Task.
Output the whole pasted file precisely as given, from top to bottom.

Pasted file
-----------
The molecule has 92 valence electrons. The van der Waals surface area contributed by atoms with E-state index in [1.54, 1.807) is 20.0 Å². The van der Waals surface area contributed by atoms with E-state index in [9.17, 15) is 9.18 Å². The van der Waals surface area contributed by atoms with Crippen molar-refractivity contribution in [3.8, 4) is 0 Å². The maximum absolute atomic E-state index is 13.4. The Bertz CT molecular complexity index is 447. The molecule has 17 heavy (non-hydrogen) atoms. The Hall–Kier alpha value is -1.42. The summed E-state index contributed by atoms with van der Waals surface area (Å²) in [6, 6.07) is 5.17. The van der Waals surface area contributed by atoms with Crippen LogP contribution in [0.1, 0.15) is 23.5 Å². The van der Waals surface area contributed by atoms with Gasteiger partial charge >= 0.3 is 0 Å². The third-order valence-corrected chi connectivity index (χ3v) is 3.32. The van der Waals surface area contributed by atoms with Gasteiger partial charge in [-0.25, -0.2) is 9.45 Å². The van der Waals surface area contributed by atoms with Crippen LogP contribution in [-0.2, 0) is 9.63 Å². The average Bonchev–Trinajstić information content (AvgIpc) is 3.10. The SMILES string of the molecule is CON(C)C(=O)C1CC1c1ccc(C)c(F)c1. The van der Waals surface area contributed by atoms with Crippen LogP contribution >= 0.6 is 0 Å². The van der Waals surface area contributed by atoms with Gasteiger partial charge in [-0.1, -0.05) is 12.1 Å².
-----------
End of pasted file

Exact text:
The molecule has 92 valence electrons. The van der Waals surface area contributed by atoms with E-state index in [1.54, 1.807) is 20.0 Å². The van der Waals surface area contributed by atoms with E-state index in [9.17, 15) is 9.18 Å². The van der Waals surface area contributed by atoms with Crippen molar-refractivity contribution in [3.8, 4) is 0 Å². The maximum absolute atomic E-state index is 13.4. The Bertz CT molecular complexity index is 447. The molecule has 17 heavy (non-hydrogen) atoms. The Hall–Kier alpha value is -1.42. The summed E-state index contributed by atoms with van der Waals surface area (Å²) in [6, 6.07) is 5.17. The van der Waals surface area contributed by atoms with Crippen LogP contribution in [0.1, 0.15) is 23.5 Å². The van der Waals surface area contributed by atoms with Gasteiger partial charge >= 0.3 is 0 Å². The third-order valence-corrected chi connectivity index (χ3v) is 3.32. The van der Waals surface area contributed by atoms with Gasteiger partial charge in [-0.25, -0.2) is 9.45 Å². The van der Waals surface area contributed by atoms with Crippen LogP contribution in [-0.2, 0) is 9.63 Å². The average Bonchev–Trinajstić information content (AvgIpc) is 3.10. The SMILES string of the molecule is CON(C)C(=O)C1CC1c1ccc(C)c(F)c1. The van der Waals surface area contributed by atoms with Crippen LogP contribution >= 0.6 is 0 Å². The van der Waals surface area contributed by atoms with Gasteiger partial charge in [-0.1, -0.05) is 12.1 Å².